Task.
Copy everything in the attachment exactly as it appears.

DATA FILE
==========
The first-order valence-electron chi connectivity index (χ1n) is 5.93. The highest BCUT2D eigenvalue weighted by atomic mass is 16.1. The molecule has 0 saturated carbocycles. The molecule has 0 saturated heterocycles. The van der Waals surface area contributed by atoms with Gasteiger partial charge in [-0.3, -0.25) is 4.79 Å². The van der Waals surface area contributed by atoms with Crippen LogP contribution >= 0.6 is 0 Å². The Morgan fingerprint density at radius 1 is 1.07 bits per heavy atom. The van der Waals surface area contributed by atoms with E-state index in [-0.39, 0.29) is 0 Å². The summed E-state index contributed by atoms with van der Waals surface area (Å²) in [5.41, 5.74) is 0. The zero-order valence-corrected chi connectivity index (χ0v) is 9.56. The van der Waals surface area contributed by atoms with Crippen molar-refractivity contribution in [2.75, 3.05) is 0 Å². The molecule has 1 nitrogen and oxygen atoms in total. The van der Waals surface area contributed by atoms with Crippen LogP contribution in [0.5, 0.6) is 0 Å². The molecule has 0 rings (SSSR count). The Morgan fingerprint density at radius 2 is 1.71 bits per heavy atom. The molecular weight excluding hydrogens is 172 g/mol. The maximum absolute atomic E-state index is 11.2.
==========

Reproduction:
The first-order valence-electron chi connectivity index (χ1n) is 5.93. The highest BCUT2D eigenvalue weighted by atomic mass is 16.1. The molecule has 0 saturated carbocycles. The molecule has 0 saturated heterocycles. The van der Waals surface area contributed by atoms with Gasteiger partial charge in [-0.3, -0.25) is 4.79 Å². The van der Waals surface area contributed by atoms with Crippen LogP contribution >= 0.6 is 0 Å². The Morgan fingerprint density at radius 1 is 1.07 bits per heavy atom. The van der Waals surface area contributed by atoms with E-state index in [-0.39, 0.29) is 0 Å². The summed E-state index contributed by atoms with van der Waals surface area (Å²) in [5.41, 5.74) is 0. The zero-order valence-corrected chi connectivity index (χ0v) is 9.56. The van der Waals surface area contributed by atoms with Crippen molar-refractivity contribution in [2.75, 3.05) is 0 Å². The molecule has 1 nitrogen and oxygen atoms in total. The van der Waals surface area contributed by atoms with Crippen LogP contribution in [0.5, 0.6) is 0 Å². The molecule has 0 rings (SSSR count). The Morgan fingerprint density at radius 2 is 1.71 bits per heavy atom. The molecular weight excluding hydrogens is 172 g/mol. The maximum absolute atomic E-state index is 11.2.